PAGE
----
Identifying Anxiety in Kids and How to Help
What does anxiety look like in kids? Unsurprisingly, it is not all that different from adults. The difficulty is that kids usually don’t have the awareness around what to call it when they are feeling ‘bad butterflies.’ They often let us know when something is not quite right – sometimes its as simple as asking a lot of ‘what if…’ questions that come from a place of worry, not curiosity.
Physical Signs of Anxiety to Look Out For:
- Clammy hands
- Short of breath
- Dry mouth
- Racing heartbeat
- Concentration issues
- Poor sleeping
- Tense muscles
Because there may be a different underlying cause, be sure to check with a medical professional if you notice anything out of the ordinary. Many of these symptoms could also be signs of other neurological conditions or illnesses. You know your child best – and what is normal for them.
Your little one is the best person to help you determine the root cause of why they are upset. If they are old enough, simply ask. Keeping an open mind and accepting of their perspective is key. If they are younger or nonverbal, review what other factors may be at play. What has changed recently? Is there a new baby or pet in the house? If they are avoiding school, perhaps explore the possibility that they’re struggling academically – or worse yet – suffering bullying.
Major life events can have a huge effect on children, even if they seem to be coping well. Consider some lateral thinking:
- Is your child upset around days when it is raining or stormy?
- Have they watched something that may have disturbed them, perhaps too violent or scary for them to process adequately?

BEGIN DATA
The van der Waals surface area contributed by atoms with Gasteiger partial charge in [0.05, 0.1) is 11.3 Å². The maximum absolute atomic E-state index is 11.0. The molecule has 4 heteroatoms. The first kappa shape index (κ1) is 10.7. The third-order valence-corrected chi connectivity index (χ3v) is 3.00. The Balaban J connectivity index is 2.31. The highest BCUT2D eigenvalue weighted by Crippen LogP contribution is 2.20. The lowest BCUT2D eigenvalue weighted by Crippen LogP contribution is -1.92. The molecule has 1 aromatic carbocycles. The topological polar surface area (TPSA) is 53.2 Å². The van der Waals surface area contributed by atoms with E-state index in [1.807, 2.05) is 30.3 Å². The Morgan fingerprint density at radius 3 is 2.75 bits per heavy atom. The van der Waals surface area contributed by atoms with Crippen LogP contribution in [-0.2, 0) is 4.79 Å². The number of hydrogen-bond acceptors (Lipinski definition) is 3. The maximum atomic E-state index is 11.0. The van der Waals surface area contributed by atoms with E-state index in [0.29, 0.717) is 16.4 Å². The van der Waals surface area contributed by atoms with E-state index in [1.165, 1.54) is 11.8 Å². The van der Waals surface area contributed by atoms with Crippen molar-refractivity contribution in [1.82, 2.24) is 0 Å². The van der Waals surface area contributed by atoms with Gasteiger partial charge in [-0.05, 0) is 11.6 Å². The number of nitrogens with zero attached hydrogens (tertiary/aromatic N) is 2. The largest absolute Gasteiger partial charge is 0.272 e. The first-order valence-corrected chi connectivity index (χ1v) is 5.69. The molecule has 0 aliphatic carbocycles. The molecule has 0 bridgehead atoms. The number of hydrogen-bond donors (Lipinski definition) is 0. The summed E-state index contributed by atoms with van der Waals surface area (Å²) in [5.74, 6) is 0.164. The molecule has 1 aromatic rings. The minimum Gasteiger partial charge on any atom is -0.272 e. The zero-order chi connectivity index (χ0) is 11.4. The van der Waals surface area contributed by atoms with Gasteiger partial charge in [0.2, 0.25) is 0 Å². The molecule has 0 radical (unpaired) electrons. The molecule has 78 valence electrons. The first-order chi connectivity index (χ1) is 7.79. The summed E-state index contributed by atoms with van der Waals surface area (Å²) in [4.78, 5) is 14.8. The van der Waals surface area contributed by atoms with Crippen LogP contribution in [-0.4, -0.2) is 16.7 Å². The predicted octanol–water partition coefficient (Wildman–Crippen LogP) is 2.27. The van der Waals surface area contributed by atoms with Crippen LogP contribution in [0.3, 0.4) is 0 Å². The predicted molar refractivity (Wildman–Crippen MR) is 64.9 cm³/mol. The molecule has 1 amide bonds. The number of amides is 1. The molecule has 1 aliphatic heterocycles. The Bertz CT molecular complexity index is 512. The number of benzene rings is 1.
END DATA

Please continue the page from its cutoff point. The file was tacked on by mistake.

An excellent resource is the Spence Anxiety Scale – a simple questionnaire to help guide grown-ups.
What To Do When You Think Your Child has Anxiety
If you think you’ve identified anxiety in your child, seek resources online and in your local community. Be sure to speak to your family doctor, as well. It may be handy to use an anxiety tracker to help identify and pre-empt potential triggers so you can manage them together. Keep your little one involved in decision-making and answering questions as best you can – there are bound to be a thousand!
Exercise your self-care and set a positive example for them on ways to manage stress. Children mirror and absorb so much information from us, even when we don’t think they are watching.
Honesty, open communication, and teamwork are the best ingredients for successfully managing anxiety. Your support will mean the world to your little one! Identifying an anxiety condition early on will ensure your child can receive the care they need and any intervention to strengthen their resilience.